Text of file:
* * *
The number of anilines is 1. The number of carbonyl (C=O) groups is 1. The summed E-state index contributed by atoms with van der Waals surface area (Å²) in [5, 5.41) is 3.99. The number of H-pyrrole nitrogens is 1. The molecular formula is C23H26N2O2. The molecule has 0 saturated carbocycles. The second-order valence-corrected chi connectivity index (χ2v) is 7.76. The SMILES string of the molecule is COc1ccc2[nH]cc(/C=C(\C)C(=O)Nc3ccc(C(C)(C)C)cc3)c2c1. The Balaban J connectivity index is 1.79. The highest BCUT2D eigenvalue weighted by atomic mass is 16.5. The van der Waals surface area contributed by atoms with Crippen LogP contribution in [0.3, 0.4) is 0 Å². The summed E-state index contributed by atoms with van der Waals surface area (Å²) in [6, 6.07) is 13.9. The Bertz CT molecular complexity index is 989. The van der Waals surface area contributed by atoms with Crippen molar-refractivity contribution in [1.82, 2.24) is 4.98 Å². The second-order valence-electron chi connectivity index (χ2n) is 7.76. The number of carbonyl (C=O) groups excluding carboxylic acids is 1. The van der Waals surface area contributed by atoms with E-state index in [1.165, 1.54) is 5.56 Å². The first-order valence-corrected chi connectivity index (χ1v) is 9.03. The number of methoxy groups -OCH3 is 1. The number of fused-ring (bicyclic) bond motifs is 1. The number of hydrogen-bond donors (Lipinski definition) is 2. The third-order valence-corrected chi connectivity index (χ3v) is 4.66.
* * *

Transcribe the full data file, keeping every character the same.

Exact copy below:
The number of anilines is 1. The number of carbonyl (C=O) groups is 1. The summed E-state index contributed by atoms with van der Waals surface area (Å²) in [5, 5.41) is 3.99. The number of H-pyrrole nitrogens is 1. The molecular formula is C23H26N2O2. The molecule has 0 saturated carbocycles. The second-order valence-corrected chi connectivity index (χ2v) is 7.76. The SMILES string of the molecule is COc1ccc2[nH]cc(/C=C(\C)C(=O)Nc3ccc(C(C)(C)C)cc3)c2c1. The Balaban J connectivity index is 1.79. The highest BCUT2D eigenvalue weighted by atomic mass is 16.5. The van der Waals surface area contributed by atoms with Crippen LogP contribution in [0.3, 0.4) is 0 Å². The summed E-state index contributed by atoms with van der Waals surface area (Å²) in [6, 6.07) is 13.9. The Bertz CT molecular complexity index is 989. The van der Waals surface area contributed by atoms with Crippen molar-refractivity contribution in [1.82, 2.24) is 4.98 Å². The second-order valence-electron chi connectivity index (χ2n) is 7.76. The number of carbonyl (C=O) groups excluding carboxylic acids is 1. The van der Waals surface area contributed by atoms with E-state index in [1.165, 1.54) is 5.56 Å². The first-order valence-corrected chi connectivity index (χ1v) is 9.03. The number of methoxy groups -OCH3 is 1. The number of fused-ring (bicyclic) bond motifs is 1. The number of hydrogen-bond donors (Lipinski definition) is 2. The third-order valence-corrected chi connectivity index (χ3v) is 4.66.